'Operation Finale' makes Eichmann almost real again

Nanci Bond and Ellen Jaronczyk, of Williamsburg, suggested my wife and I should accompany them to see the movie “Operation Finale.”

The movie is a thriller that recreates the abduction of Adolf Eichmann, a former SS-Obergruppenfuhrer (lieutenant-general), and architect of the “final solution,” the mass-deportation and extermination of millions of European Jews during World War II.

In 1960, Eichmann, living under a false name, was captured in Argentina by the Mossad, Israel’s famed intelligence agency. He was flown clandestinely to Israel. There, put on trial, he was found guilty of war crimes, sentenced to death and hanged in 1962. He was the only individual ever executed in Israel.

“Where else but in Williamsburg could you go to see a movie about Eichmann’s capture and be accompanied by someone who met him and survived his murderous regime?” commented Bond.

Indeed, as I have described in a chapter of my book, “Report from a Distant Place,” I met Eichmann in 1944 in Budapest. After Nazi-Germany invaded Hungary on March 19, 1944, Eichmann arrived in Budapest and the deportation of Hungarian Jews to Nazi extermination camps began.

According to official Nazi documents, between May and July 1944, Hungary’s Jews — about 800,000 — were deported to the gas chambers at Auschwitz at a rate of 12,000 people a day.

By the July 1944, more than 437,000 of Hungary’s 725,000 Jews had been killed at Auschwitz.

To slow down the Nazi killing machine and to gain time to rescue as many members of the remaining Hungarian Jewish community as possible, Dr. Rezso Kasztner, a Zionist leader operating under the aegis of the Switzerland-based International Red Cross, negotiated face to face with Adolf Eichmann. It was a process that eventually resulted in dispatching a rescue train that took 1,684 Hungarian Jews to Switzerland, instead of Auschwitz.

This action was the largest single rescue of Jews during the entire war.

During his trial in Israel, Eichmann testified that Reichsfuherer Heinrich Himmler, desperate to bolster the German Army, authorized him to negotiate a deal by which the Nazis would allow the emigration of up to a million Jews in exchange for 10,000 heavy trucks to be used by the German Army on the Eastern Front. Nothing came of the proposal, as the Western powers refused to consider it.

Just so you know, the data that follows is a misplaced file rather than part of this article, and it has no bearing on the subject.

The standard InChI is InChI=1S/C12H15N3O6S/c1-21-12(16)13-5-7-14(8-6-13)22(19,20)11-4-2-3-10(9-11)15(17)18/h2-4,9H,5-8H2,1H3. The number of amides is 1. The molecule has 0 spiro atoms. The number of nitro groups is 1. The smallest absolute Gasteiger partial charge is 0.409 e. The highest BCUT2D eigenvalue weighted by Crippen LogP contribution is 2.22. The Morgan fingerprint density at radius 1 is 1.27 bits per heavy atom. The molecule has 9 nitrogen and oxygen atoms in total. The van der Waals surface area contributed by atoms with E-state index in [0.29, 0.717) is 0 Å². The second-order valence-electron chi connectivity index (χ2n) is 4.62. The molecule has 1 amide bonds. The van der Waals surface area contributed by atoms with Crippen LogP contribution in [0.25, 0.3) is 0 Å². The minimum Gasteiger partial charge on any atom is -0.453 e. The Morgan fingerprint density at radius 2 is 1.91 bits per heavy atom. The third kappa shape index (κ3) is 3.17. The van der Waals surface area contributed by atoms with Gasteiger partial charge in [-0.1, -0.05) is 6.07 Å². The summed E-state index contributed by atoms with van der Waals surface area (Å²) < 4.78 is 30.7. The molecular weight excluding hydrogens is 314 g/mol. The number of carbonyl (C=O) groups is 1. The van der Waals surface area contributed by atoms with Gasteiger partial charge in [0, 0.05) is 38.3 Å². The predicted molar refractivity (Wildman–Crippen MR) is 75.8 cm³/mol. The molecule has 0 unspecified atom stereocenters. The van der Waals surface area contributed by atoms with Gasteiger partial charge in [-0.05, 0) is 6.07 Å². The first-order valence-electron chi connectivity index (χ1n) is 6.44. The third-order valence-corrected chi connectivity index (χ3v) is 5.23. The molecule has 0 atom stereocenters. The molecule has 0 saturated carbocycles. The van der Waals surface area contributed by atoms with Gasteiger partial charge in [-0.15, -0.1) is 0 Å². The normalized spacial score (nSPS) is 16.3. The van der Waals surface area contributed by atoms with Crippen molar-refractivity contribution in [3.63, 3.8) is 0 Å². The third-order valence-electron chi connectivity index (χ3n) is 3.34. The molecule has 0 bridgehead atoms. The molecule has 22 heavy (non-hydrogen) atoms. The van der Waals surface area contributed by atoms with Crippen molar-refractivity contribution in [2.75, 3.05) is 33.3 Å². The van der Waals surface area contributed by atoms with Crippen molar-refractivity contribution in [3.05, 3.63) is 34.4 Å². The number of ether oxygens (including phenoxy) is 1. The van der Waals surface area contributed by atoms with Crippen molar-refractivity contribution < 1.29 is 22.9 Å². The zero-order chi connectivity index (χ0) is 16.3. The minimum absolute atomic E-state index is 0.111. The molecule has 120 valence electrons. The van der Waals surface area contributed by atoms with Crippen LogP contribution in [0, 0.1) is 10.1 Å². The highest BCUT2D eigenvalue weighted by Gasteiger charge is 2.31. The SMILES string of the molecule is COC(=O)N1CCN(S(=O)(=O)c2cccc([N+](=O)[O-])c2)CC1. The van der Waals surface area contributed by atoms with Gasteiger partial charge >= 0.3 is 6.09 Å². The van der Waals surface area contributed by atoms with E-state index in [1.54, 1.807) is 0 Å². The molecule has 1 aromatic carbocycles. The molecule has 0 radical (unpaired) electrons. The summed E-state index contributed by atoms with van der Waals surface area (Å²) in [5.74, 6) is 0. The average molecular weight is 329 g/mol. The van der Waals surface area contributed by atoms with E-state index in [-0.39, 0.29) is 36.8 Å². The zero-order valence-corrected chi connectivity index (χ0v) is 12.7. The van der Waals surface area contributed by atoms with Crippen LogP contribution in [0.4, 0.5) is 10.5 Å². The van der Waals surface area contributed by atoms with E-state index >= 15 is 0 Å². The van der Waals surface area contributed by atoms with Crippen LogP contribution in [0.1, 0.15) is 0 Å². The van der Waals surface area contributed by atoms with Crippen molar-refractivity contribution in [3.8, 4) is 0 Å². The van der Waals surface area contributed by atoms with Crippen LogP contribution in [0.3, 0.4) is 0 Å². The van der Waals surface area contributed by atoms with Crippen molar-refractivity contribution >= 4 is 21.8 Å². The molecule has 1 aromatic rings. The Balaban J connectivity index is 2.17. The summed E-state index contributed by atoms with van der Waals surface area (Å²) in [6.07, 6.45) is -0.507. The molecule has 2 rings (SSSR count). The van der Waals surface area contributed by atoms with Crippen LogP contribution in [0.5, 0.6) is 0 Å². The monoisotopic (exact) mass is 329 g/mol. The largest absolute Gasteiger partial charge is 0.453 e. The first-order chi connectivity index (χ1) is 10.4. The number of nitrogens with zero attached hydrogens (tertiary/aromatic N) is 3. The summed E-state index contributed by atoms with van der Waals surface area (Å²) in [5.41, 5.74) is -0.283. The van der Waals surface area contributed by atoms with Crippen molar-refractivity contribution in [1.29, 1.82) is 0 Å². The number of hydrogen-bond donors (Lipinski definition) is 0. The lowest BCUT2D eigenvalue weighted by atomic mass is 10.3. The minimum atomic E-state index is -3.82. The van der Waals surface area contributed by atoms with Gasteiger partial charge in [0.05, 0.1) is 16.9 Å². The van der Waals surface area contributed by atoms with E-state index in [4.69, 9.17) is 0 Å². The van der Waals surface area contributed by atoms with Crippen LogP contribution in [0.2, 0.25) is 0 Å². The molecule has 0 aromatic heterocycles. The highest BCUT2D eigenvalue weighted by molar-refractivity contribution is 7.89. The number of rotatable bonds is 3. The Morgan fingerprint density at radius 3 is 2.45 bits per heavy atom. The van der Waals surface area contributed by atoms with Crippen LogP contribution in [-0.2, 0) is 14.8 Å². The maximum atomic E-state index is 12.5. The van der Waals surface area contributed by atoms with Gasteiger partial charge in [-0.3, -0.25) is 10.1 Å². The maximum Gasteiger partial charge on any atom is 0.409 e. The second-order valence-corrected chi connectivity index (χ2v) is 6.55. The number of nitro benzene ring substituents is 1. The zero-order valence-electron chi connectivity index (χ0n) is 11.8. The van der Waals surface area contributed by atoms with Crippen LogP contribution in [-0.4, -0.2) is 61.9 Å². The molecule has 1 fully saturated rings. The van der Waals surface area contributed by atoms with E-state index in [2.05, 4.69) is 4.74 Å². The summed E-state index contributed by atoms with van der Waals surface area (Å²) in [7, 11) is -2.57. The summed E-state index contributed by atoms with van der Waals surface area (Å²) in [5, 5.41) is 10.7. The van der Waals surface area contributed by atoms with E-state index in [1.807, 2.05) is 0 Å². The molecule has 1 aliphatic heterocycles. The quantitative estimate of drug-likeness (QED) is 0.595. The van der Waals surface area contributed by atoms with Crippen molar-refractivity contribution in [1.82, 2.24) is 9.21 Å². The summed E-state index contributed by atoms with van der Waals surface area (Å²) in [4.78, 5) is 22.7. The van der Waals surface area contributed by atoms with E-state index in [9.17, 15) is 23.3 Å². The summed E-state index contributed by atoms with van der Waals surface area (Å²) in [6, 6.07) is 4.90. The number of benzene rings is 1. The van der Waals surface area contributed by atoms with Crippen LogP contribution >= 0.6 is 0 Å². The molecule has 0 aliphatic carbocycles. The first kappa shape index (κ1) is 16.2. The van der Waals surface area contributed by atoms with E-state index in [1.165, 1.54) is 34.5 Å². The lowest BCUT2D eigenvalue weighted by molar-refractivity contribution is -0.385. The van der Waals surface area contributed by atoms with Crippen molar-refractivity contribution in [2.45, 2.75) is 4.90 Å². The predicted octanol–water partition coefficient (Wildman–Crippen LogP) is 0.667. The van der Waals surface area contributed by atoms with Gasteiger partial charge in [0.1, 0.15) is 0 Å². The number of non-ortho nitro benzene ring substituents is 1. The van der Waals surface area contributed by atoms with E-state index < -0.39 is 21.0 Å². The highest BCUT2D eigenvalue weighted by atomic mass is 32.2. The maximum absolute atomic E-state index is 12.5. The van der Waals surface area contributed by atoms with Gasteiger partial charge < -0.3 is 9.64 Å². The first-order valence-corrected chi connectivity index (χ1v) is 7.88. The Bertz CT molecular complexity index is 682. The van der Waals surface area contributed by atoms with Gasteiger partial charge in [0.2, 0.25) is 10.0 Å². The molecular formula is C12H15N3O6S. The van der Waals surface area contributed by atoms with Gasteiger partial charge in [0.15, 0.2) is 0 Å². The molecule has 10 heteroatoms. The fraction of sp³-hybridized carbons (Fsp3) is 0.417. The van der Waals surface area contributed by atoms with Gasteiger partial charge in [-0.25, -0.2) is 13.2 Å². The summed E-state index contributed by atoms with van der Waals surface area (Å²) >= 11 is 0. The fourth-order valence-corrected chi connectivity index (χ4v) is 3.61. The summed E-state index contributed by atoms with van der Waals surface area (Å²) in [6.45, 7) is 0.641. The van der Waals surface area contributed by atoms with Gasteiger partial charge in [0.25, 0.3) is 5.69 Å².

Dr. Kasztner, however, used this opening to start negotiations with Eichmann to allow 3,000 Hungarian Jews go to Switzerland in exchange of a ransom of a million dollars worth of gold and jewelry.

I was an aide to Dr. Kasztner and helped him deliver a suitcase full of gold and jewelry to Eichmann’s headquarters at an elegant villa on Budapets’s Swabhegy. As a result, 1,684 people were sent by train to Switzerland. The deal was considered to be an incentive to pursue a larger deal.

It was SS-Commander Kurt Becher, the SS-chief economic officer in Hungary who took hold of the suitcase in the presence of Eichmann. I had a glance at Eichmann. Considering his powers over life and death, he was a mythical figure. But when I saw him next, sitting in the glass-cage during his trial in Israel, he represented, in the words of philosopher Hannah Arendt, “The Banality of Evil.”

Eichmann’s trial was designed to demonstrate his guilt as well as to present the history of the entire Holocaust. The Israeli government arranged for the trial to be covered by media from around the globe.

The greatest impact was in Israel. The younger generation, the “sabres” (native-born), distanced themselves from the tragic history of European Jews and called themselves “Israelis”, not Jews, but they learned that anti-Semitism is inclusive.

Shatz, is a Williamsburg resident. He is the author of “Reports from a Distant Place,” the compilation of his selected columns. The book is available at the Bruton Parish Shop and Amazon com.

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